bellow

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bellow out

1. To yell something. The security guard was bellowing out instructions to all the cars pulling into the parking lot.
2. To expel something. You can't see far into the distance with all of the smoke being bellowed out by the factories along the river.
See also: bellow, out

bellow something out

to cry something out loudly with great force. Don't just say it. Bellow it out! Bellow out your name so we know who you are!
See also: bellow, out

bellow like a (wounded) bull, to

To scream in outrage. The simile is almost 2,500 years old, from the time of the Greek poet Aeschylus, who wrote, “He bellowed like a bull whose throat has just been cut.” Strictly speaking this cliché is a tautology, since to bellow means “to roar as a bull,” and has done so since the era of Middle English. Shakespeare wrote, “Jupiter became a bull and bellow’d” (The Winter’s Tale, 4.3).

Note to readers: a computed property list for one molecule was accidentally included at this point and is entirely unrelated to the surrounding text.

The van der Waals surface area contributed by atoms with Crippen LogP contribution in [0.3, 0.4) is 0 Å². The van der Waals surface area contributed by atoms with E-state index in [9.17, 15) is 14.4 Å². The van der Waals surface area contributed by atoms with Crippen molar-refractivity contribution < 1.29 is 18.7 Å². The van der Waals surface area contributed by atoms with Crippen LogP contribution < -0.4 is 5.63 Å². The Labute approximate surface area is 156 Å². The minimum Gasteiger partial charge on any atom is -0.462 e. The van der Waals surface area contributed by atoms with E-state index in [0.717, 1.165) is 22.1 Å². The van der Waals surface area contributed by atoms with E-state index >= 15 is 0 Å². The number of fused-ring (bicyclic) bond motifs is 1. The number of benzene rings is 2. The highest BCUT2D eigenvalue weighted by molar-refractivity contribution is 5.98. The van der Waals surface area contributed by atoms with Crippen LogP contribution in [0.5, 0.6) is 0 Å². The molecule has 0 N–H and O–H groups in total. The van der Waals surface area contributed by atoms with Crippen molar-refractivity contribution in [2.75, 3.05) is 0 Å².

See also: bellow, like
References in periodicals archive ?
This week the godhead bellower was spending time on the phone saying nice things to Jo Whiley.
It was signalled by the sound of some booze-fuelled bellower beating a tin tray against his bonce as he belted out Mule Train.
Other prominent bellowers and cooers in the Remainian chorus include:
What has resulted from the campaign against him by US bellowers, who are extremism incarnate, is that such bellowing has weakened such a voice and provided ammunition for the voices of extremism, violence and revenge.
Well his troops seem a lot better behaved than Cameron's howling clowns or Brown's bellowers, maybe because they don't quite know whose side they're on.
Oliver North, Jesse Helms, Pat Buchanan, and Gary Bauer have been among the biggest bellowers on China.